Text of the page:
Teachers and learners take risks, deal with failure and learn about realistic goals
January 10, 2013 § 1 Comment
I had the great pleasure of visiting Matthew Moss High School in the UK as part of my research as a NSW Premier’s Scholar. I was investigating aspects of Project Based Learning in Mathematics and the integration of learning outcomes. On the day that we were visiting, the students were participating in an integrated studies day. Year 7 students were code breaking by using their Maths and English skills while Year 8 were volunteering in the community and Year 9 were creating music, art (see pic below) and videos for horror movies.
Let me tell you about the school by commenting on some of their quotes:
“It should be a non-standard day every day” Andy Raymer, Head teacher
In order to engage learners there has to be a sense of new opportunities with flexibility and freedom to learn each day. If students feel monotonous and bored in their approach then they will be restricted in their learning.
“Every learner has there own way of doing things” Middle Years student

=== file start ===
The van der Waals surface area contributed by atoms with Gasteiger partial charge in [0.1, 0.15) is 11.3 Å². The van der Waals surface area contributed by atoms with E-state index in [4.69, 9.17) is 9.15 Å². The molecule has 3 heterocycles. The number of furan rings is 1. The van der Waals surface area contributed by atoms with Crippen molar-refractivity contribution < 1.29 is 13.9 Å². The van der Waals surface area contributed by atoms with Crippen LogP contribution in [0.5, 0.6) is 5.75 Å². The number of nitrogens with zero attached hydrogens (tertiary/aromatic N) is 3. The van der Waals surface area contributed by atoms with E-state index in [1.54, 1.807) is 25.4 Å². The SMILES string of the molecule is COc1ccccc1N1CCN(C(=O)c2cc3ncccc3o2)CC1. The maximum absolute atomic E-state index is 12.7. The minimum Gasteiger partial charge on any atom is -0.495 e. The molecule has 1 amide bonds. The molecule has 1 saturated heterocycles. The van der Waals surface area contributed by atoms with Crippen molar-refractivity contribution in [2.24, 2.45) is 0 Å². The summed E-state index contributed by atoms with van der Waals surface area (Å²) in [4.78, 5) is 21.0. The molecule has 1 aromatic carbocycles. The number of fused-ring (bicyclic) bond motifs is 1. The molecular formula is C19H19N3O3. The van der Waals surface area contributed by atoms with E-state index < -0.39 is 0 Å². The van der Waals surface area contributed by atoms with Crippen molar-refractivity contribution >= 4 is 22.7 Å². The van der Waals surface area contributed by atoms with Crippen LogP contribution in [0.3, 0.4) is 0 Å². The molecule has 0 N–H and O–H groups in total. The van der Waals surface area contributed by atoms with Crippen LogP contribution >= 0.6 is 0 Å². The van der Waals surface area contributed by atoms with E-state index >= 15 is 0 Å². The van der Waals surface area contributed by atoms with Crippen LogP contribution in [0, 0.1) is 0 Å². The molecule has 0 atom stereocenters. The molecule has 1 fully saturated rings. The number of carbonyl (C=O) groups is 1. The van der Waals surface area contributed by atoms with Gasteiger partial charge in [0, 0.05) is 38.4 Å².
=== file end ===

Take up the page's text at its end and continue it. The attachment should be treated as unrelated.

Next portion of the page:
Learning is personalised and differentiated at Matthew Moss High School so that students make decisions about their progress. Rather than controlling the classroom experience the staff assist students in developing understanding and thinking skills. This means that students can direct their own learning. Take a look-see at this video which highlights the My World integrated project that students work on for the equivalent of 2 days per week for 2 years.
“Allow staff to make mistakes so that they can learn about new learning methods” Andy Raymer
Teachers are given permission to try new strategies and reflect on their experience so that they can improve learning. Sometimes the risk pays off, other times it doesn’t, but there are always lessons to be learned for the next iteration and attempt. Staff are also clearly identified as fellow learners. The school is a proponent of the Effective Lifelong Learning Inventory (ELLI) and teacher profiles are available for students to see and discuss.
“Don’t tell people what to do, ask them what they need” Mark Moorhouse
When the vision has been cast by a unified leadership team, Mark stated that staff need to be encouraged and supported as opposed to being controlled and supervised. A lot of work has gone into developing a strong learning culture among the staff and their passion was evident. It was an inspirational school to visit and hopefully their influence will continue to grow so that more students may learn.